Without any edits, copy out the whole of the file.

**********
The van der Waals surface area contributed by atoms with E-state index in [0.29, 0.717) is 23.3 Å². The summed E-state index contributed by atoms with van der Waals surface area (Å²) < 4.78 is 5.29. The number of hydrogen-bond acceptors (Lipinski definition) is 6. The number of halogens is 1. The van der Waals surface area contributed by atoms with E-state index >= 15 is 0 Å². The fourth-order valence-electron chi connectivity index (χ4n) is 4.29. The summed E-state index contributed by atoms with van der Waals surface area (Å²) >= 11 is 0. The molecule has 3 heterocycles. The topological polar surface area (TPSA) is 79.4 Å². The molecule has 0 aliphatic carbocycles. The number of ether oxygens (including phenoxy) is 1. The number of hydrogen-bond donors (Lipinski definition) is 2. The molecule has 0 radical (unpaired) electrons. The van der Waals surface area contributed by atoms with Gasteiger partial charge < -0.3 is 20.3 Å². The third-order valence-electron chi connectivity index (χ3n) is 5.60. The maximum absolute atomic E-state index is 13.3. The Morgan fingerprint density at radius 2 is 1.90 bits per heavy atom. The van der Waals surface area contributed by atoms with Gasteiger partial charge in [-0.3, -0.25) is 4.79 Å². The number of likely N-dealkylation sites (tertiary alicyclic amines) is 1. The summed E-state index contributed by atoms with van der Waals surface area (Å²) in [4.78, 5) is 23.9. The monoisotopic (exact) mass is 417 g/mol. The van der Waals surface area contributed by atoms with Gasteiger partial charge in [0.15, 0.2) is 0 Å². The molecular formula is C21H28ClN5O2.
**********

The van der Waals surface area contributed by atoms with E-state index in [0.29, 0.717) is 23.3 Å². The summed E-state index contributed by atoms with van der Waals surface area (Å²) < 4.78 is 5.29. The number of hydrogen-bond acceptors (Lipinski definition) is 6. The number of halogens is 1. The van der Waals surface area contributed by atoms with E-state index >= 15 is 0 Å². The fourth-order valence-electron chi connectivity index (χ4n) is 4.29. The summed E-state index contributed by atoms with van der Waals surface area (Å²) >= 11 is 0. The molecule has 3 heterocycles. The topological polar surface area (TPSA) is 79.4 Å². The molecule has 0 aliphatic carbocycles. The number of ether oxygens (including phenoxy) is 1. The number of hydrogen-bond donors (Lipinski definition) is 2. The molecule has 0 radical (unpaired) electrons. The van der Waals surface area contributed by atoms with Gasteiger partial charge < -0.3 is 20.3 Å². The third-order valence-electron chi connectivity index (χ3n) is 5.60. The maximum absolute atomic E-state index is 13.3. The Morgan fingerprint density at radius 2 is 1.90 bits per heavy atom. The van der Waals surface area contributed by atoms with Gasteiger partial charge in [-0.3, -0.25) is 4.79 Å². The number of likely N-dealkylation sites (tertiary alicyclic amines) is 1. The summed E-state index contributed by atoms with van der Waals surface area (Å²) in [4.78, 5) is 23.9. The monoisotopic (exact) mass is 417 g/mol. The van der Waals surface area contributed by atoms with Gasteiger partial charge in [0.15, 0.2) is 0 Å². The molecular formula is C21H28ClN5O2.